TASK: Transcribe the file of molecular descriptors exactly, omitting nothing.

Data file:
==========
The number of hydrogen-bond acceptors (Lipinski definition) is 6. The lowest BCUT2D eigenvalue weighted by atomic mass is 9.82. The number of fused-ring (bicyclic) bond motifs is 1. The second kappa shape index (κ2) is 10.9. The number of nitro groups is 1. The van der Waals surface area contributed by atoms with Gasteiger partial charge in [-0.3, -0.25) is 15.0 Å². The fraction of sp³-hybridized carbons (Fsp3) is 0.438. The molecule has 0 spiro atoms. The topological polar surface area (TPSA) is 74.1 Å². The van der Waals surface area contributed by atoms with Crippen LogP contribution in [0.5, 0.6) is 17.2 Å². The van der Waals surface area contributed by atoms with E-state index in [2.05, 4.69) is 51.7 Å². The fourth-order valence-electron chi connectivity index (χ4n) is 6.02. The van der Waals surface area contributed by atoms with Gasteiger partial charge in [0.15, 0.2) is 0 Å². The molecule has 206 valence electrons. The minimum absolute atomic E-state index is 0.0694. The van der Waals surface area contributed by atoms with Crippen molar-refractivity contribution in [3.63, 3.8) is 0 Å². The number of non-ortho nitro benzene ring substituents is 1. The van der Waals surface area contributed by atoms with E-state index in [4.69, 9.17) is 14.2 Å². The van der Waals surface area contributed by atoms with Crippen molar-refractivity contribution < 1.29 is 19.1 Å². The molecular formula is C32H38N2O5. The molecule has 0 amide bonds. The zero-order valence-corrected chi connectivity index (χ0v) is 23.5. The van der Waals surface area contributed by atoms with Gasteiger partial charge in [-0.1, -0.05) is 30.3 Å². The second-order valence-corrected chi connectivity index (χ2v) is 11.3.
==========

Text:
The number of hydrogen-bond acceptors (Lipinski definition) is 6. The lowest BCUT2D eigenvalue weighted by atomic mass is 9.82. The number of fused-ring (bicyclic) bond motifs is 1. The second kappa shape index (κ2) is 10.9. The number of nitro groups is 1. The van der Waals surface area contributed by atoms with Gasteiger partial charge in [-0.3, -0.25) is 15.0 Å². The fraction of sp³-hybridized carbons (Fsp3) is 0.438. The molecule has 0 spiro atoms. The topological polar surface area (TPSA) is 74.1 Å². The van der Waals surface area contributed by atoms with Crippen LogP contribution in [0.5, 0.6) is 17.2 Å². The van der Waals surface area contributed by atoms with E-state index in [2.05, 4.69) is 51.7 Å². The fourth-order valence-electron chi connectivity index (χ4n) is 6.02. The van der Waals surface area contributed by atoms with Gasteiger partial charge in [0.15, 0.2) is 0 Å². The molecule has 206 valence electrons. The minimum absolute atomic E-state index is 0.0694. The van der Waals surface area contributed by atoms with Crippen molar-refractivity contribution in [3.63, 3.8) is 0 Å². The number of non-ortho nitro benzene ring substituents is 1. The van der Waals surface area contributed by atoms with E-state index in [4.69, 9.17) is 14.2 Å². The van der Waals surface area contributed by atoms with Crippen molar-refractivity contribution < 1.29 is 19.1 Å². The molecular formula is C32H38N2O5. The molecule has 0 amide bonds. The zero-order valence-corrected chi connectivity index (χ0v) is 23.5. The van der Waals surface area contributed by atoms with Gasteiger partial charge in [-0.1, -0.05) is 30.3 Å². The second-order valence-corrected chi connectivity index (χ2v) is 11.3.